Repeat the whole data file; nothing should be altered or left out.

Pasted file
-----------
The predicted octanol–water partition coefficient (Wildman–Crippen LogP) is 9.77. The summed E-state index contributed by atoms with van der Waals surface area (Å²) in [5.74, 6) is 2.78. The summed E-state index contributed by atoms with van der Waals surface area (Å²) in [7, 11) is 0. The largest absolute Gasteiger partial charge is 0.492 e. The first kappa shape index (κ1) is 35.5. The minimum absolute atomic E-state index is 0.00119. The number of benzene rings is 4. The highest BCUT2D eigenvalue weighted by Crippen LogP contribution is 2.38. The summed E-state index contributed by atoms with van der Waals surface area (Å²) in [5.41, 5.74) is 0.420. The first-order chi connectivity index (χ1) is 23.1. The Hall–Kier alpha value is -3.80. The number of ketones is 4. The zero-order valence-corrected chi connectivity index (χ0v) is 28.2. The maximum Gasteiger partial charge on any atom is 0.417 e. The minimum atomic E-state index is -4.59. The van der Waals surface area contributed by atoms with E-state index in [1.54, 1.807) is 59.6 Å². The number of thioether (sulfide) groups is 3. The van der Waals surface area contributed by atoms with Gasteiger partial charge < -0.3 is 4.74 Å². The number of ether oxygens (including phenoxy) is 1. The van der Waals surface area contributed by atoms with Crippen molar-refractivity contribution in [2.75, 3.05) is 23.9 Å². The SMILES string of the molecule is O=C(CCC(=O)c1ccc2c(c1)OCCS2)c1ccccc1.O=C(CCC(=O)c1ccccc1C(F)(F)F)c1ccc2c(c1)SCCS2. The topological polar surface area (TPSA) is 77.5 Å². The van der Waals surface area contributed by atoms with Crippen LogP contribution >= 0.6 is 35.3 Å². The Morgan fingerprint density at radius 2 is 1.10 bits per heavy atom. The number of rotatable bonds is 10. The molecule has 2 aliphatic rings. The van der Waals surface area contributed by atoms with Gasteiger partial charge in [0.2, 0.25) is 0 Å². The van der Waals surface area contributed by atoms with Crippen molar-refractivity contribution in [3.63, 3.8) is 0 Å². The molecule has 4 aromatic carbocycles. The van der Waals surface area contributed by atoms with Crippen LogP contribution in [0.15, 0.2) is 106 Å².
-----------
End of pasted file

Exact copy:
The predicted octanol–water partition coefficient (Wildman–Crippen LogP) is 9.77. The summed E-state index contributed by atoms with van der Waals surface area (Å²) in [5.74, 6) is 2.78. The summed E-state index contributed by atoms with van der Waals surface area (Å²) in [7, 11) is 0. The largest absolute Gasteiger partial charge is 0.492 e. The first kappa shape index (κ1) is 35.5. The minimum absolute atomic E-state index is 0.00119. The number of benzene rings is 4. The highest BCUT2D eigenvalue weighted by Crippen LogP contribution is 2.38. The summed E-state index contributed by atoms with van der Waals surface area (Å²) in [5.41, 5.74) is 0.420. The first-order chi connectivity index (χ1) is 23.1. The Hall–Kier alpha value is -3.80. The number of ketones is 4. The zero-order valence-corrected chi connectivity index (χ0v) is 28.2. The maximum Gasteiger partial charge on any atom is 0.417 e. The minimum atomic E-state index is -4.59. The van der Waals surface area contributed by atoms with E-state index in [1.54, 1.807) is 59.6 Å². The number of thioether (sulfide) groups is 3. The van der Waals surface area contributed by atoms with Gasteiger partial charge < -0.3 is 4.74 Å². The number of ether oxygens (including phenoxy) is 1. The van der Waals surface area contributed by atoms with Crippen molar-refractivity contribution in [2.75, 3.05) is 23.9 Å². The SMILES string of the molecule is O=C(CCC(=O)c1ccc2c(c1)OCCS2)c1ccccc1.O=C(CCC(=O)c1ccccc1C(F)(F)F)c1ccc2c(c1)SCCS2. The topological polar surface area (TPSA) is 77.5 Å². The van der Waals surface area contributed by atoms with Crippen LogP contribution >= 0.6 is 35.3 Å². The Morgan fingerprint density at radius 2 is 1.10 bits per heavy atom. The number of rotatable bonds is 10. The molecule has 2 aliphatic rings. The van der Waals surface area contributed by atoms with Gasteiger partial charge in [0.2, 0.25) is 0 Å². The van der Waals surface area contributed by atoms with Crippen molar-refractivity contribution in [3.63, 3.8) is 0 Å². The molecule has 4 aromatic carbocycles. The van der Waals surface area contributed by atoms with Crippen LogP contribution in [0.15, 0.2) is 106 Å².